06 October, 2006

Data sharing and data mining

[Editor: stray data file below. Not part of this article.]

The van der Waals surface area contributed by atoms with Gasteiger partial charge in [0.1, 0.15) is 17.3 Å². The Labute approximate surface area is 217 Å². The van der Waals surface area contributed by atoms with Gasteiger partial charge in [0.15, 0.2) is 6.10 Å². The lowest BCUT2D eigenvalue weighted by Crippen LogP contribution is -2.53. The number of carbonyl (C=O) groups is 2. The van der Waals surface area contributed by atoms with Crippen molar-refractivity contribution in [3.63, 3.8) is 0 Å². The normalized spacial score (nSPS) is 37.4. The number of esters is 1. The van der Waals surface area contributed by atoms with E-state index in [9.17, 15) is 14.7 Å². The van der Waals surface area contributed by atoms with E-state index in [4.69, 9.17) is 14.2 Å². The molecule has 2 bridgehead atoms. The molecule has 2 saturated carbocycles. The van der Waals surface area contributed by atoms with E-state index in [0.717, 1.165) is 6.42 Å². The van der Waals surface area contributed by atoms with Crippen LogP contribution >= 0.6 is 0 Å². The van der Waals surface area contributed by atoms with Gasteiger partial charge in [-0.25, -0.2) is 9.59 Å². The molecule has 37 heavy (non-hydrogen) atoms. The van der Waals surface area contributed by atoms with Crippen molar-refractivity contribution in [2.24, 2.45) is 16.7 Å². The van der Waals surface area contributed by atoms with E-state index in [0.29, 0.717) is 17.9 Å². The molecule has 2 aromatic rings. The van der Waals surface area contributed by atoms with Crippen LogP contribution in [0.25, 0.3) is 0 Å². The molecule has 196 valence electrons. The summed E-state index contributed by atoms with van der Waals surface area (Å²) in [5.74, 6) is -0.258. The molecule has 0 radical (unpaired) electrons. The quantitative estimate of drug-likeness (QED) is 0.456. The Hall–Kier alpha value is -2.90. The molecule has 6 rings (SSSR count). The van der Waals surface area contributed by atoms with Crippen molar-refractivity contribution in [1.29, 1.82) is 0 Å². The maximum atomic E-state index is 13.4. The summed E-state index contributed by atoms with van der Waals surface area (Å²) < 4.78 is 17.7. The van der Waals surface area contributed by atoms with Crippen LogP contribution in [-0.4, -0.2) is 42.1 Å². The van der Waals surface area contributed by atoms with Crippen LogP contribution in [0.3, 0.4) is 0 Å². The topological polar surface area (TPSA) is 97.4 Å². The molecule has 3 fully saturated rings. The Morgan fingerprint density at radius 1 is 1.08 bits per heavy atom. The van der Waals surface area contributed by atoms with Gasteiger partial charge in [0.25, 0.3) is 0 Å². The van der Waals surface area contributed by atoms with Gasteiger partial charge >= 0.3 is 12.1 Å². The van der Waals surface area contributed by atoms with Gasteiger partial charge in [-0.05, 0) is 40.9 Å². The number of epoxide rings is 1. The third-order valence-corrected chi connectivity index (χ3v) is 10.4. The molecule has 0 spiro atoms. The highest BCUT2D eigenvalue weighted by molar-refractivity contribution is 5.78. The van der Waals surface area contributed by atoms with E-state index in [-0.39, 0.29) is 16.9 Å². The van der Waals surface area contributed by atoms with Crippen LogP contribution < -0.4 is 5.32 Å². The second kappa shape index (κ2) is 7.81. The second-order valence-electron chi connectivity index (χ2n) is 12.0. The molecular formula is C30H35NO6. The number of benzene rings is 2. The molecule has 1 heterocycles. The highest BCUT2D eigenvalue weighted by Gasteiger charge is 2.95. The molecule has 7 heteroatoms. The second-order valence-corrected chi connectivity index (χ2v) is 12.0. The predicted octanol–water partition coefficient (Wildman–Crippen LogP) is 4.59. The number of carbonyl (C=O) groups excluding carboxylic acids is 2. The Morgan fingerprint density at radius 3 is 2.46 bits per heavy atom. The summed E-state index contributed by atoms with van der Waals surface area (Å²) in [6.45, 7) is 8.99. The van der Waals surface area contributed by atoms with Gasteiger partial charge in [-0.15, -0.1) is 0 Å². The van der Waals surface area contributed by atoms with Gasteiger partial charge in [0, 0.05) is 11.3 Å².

I've been listening to a podcast of a Council of Foreign Relations presentation on the impact of new technologies on intelligence acquisition and analysis. Some neat ideas. The best one involves a technology that can anonomyze data before it is shared, so the analysts (down the hall, or in another agaency, or in another government) can look for relevant patterns without being able to identify any of the individuals whose data they are reviewing. Then, if and when they find something they move through channels, making a formal request to find out the identitifying information about, for example, subject asfdpolije;lkjik12320. Perhaps a third party would keep the key, and neither agency could dig out the idenifiying information. Interesting technology. Of course, the system could probably be broken, but only with so much effort that it makes no sense to try. At least, in the technical sense. But there's still the problem of a "legitimate/legal" official using the system for personal and political ends. If Nixon could press the IRS for records, and Clinton could use both IRS and FBI files, I have a lot less faith in the people using the technology than I do in in the technology itself.

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